The majority of Americans either are or have been broke.

The majority of Americans either are or have been broke. But what does this mean, and what does it look like to be broke in the changing landscape of the modern age?

Everyone’s familiar with the concept of being ‘broke,’ but what does it really mean?

It’s a bit of a taboo subject. The word comes from an old use of the word break, meaning impoverished… and connotes helplessness, disgracefulness, or embarrassment. It’s more similar to an idea of action, rather than circumstance — no one is born broke. It’s something that happens you you. You get wiped out, busted, or go bankrupt (the ‘rupt’ from an Italian word for broken). The Victorians used to say you were ruined.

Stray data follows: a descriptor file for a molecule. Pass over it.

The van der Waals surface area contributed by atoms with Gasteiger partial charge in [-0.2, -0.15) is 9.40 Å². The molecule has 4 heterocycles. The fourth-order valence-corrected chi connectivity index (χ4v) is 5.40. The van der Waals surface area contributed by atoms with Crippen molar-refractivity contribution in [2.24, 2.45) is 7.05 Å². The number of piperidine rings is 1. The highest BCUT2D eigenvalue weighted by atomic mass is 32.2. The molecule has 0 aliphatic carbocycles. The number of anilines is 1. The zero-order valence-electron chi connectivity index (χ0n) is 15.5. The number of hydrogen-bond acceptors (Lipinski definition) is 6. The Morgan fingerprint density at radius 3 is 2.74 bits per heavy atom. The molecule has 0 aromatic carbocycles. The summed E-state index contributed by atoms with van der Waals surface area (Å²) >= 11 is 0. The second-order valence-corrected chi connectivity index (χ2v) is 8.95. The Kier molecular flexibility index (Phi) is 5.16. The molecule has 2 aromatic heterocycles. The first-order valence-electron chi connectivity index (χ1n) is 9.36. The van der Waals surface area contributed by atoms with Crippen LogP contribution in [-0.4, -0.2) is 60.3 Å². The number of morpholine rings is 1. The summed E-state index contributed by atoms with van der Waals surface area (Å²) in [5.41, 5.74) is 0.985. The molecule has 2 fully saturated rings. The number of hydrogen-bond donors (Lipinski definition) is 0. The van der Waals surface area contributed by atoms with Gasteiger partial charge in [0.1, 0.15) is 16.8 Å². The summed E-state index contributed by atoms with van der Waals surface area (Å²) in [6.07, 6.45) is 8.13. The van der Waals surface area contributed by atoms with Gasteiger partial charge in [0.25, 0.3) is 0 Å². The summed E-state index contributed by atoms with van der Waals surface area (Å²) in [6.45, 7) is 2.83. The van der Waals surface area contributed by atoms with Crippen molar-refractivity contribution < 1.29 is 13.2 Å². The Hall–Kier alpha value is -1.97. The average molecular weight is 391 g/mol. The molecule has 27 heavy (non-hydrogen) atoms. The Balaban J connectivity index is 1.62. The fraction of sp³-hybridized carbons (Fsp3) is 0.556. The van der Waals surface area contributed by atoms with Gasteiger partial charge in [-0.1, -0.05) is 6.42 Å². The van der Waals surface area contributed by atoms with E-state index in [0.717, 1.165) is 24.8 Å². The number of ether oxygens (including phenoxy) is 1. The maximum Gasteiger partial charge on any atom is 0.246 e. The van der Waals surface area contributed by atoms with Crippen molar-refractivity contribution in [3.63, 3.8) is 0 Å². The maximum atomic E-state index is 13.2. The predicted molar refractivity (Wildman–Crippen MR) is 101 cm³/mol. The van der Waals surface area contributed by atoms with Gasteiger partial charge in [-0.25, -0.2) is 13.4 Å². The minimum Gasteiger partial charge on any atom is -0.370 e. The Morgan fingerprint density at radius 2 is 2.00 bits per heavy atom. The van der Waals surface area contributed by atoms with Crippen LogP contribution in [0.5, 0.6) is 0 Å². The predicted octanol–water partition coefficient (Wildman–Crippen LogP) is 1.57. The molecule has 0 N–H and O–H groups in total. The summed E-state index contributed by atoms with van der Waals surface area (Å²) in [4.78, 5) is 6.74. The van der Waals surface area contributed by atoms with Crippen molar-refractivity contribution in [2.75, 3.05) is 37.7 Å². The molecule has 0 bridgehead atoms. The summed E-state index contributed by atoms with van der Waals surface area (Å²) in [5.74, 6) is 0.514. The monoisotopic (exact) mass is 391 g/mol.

Being broke doesn’t necessarily mean you have zero dollars to your name, and it’s not synonymous with poor. Poor means you never had money to begin with, whereas going broke means you lost money you once had.

So what does being broke look like in America?

A survey of over 1,000 Americans had shocking results: 86% of people said they were either currently broke, or had been in the past. That’s a huge amount of people! And 28% of millennials said they got to that point just by overspending on food.

On average, people considered having only $878 available either in cash or a bank account to mean they’ve gone broke. It may not seem like a small sum, but it’s 71.3% of the national average rent. Seeing as the classic rule is not to spend more than 28% of your income on housing costs, many people end up seeing their $878 dwindle away quickly.